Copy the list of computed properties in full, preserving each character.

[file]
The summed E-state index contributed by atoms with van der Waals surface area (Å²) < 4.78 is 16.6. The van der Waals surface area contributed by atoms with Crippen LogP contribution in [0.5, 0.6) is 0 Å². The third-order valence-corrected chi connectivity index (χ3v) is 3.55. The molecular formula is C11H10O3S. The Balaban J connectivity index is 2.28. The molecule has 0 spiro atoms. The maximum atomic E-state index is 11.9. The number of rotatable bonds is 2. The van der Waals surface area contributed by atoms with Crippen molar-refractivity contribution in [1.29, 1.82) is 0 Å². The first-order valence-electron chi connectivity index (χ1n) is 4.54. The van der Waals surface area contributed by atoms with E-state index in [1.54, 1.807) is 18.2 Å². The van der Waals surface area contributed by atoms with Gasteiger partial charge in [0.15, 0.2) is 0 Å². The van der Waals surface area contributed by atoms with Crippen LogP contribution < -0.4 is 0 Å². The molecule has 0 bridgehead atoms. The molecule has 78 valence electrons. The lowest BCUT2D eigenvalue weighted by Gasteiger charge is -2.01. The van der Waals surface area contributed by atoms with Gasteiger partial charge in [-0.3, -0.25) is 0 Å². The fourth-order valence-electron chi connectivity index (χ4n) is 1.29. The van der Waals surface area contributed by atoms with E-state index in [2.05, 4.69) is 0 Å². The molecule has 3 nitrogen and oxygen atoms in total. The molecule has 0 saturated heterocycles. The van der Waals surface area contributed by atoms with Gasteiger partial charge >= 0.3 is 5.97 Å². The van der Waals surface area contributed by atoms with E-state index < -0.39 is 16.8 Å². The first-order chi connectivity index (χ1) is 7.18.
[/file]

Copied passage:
The summed E-state index contributed by atoms with van der Waals surface area (Å²) < 4.78 is 16.6. The van der Waals surface area contributed by atoms with Crippen LogP contribution in [0.5, 0.6) is 0 Å². The third-order valence-corrected chi connectivity index (χ3v) is 3.55. The molecular formula is C11H10O3S. The Balaban J connectivity index is 2.28. The molecule has 0 spiro atoms. The maximum atomic E-state index is 11.9. The number of rotatable bonds is 2. The van der Waals surface area contributed by atoms with Crippen molar-refractivity contribution in [1.29, 1.82) is 0 Å². The first-order valence-electron chi connectivity index (χ1n) is 4.54. The van der Waals surface area contributed by atoms with E-state index in [1.54, 1.807) is 18.2 Å². The van der Waals surface area contributed by atoms with Gasteiger partial charge in [0.15, 0.2) is 0 Å². The van der Waals surface area contributed by atoms with Crippen LogP contribution < -0.4 is 0 Å². The molecule has 0 bridgehead atoms. The molecule has 78 valence electrons. The lowest BCUT2D eigenvalue weighted by Gasteiger charge is -2.01. The van der Waals surface area contributed by atoms with Gasteiger partial charge in [-0.3, -0.25) is 0 Å². The fourth-order valence-electron chi connectivity index (χ4n) is 1.29. The van der Waals surface area contributed by atoms with E-state index in [2.05, 4.69) is 0 Å². The molecule has 3 nitrogen and oxygen atoms in total. The molecule has 0 saturated heterocycles. The van der Waals surface area contributed by atoms with Gasteiger partial charge >= 0.3 is 5.97 Å². The van der Waals surface area contributed by atoms with E-state index < -0.39 is 16.8 Å². The first-order chi connectivity index (χ1) is 7.18.